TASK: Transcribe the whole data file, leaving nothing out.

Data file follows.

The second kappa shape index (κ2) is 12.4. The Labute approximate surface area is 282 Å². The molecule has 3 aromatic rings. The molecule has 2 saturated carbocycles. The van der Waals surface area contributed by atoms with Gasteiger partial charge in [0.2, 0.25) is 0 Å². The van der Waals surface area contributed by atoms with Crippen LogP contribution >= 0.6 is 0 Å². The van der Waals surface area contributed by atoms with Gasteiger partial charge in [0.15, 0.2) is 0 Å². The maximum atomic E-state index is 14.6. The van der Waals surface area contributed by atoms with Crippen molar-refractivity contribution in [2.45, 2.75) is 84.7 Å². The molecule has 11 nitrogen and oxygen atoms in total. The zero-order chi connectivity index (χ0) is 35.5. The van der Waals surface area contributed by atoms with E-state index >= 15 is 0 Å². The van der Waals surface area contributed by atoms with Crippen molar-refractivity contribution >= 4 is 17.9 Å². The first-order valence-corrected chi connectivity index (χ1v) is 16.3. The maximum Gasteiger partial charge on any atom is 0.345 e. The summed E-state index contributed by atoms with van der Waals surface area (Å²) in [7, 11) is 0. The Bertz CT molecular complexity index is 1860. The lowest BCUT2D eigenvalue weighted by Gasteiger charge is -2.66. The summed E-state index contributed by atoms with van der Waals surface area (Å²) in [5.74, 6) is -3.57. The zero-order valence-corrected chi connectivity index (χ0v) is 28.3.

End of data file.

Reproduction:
The second kappa shape index (κ2) is 12.4. The Labute approximate surface area is 282 Å². The molecule has 3 aromatic rings. The molecule has 2 saturated carbocycles. The van der Waals surface area contributed by atoms with Gasteiger partial charge in [0.2, 0.25) is 0 Å². The van der Waals surface area contributed by atoms with Crippen LogP contribution >= 0.6 is 0 Å². The van der Waals surface area contributed by atoms with Gasteiger partial charge in [0.15, 0.2) is 0 Å². The maximum atomic E-state index is 14.6. The van der Waals surface area contributed by atoms with Crippen molar-refractivity contribution in [2.45, 2.75) is 84.7 Å². The molecule has 11 nitrogen and oxygen atoms in total. The zero-order chi connectivity index (χ0) is 35.5. The van der Waals surface area contributed by atoms with E-state index >= 15 is 0 Å². The van der Waals surface area contributed by atoms with Crippen molar-refractivity contribution >= 4 is 17.9 Å². The first-order valence-corrected chi connectivity index (χ1v) is 16.3. The maximum Gasteiger partial charge on any atom is 0.345 e. The summed E-state index contributed by atoms with van der Waals surface area (Å²) in [7, 11) is 0. The Bertz CT molecular complexity index is 1860. The lowest BCUT2D eigenvalue weighted by Gasteiger charge is -2.66. The summed E-state index contributed by atoms with van der Waals surface area (Å²) in [5.74, 6) is -3.57. The zero-order valence-corrected chi connectivity index (χ0v) is 28.3.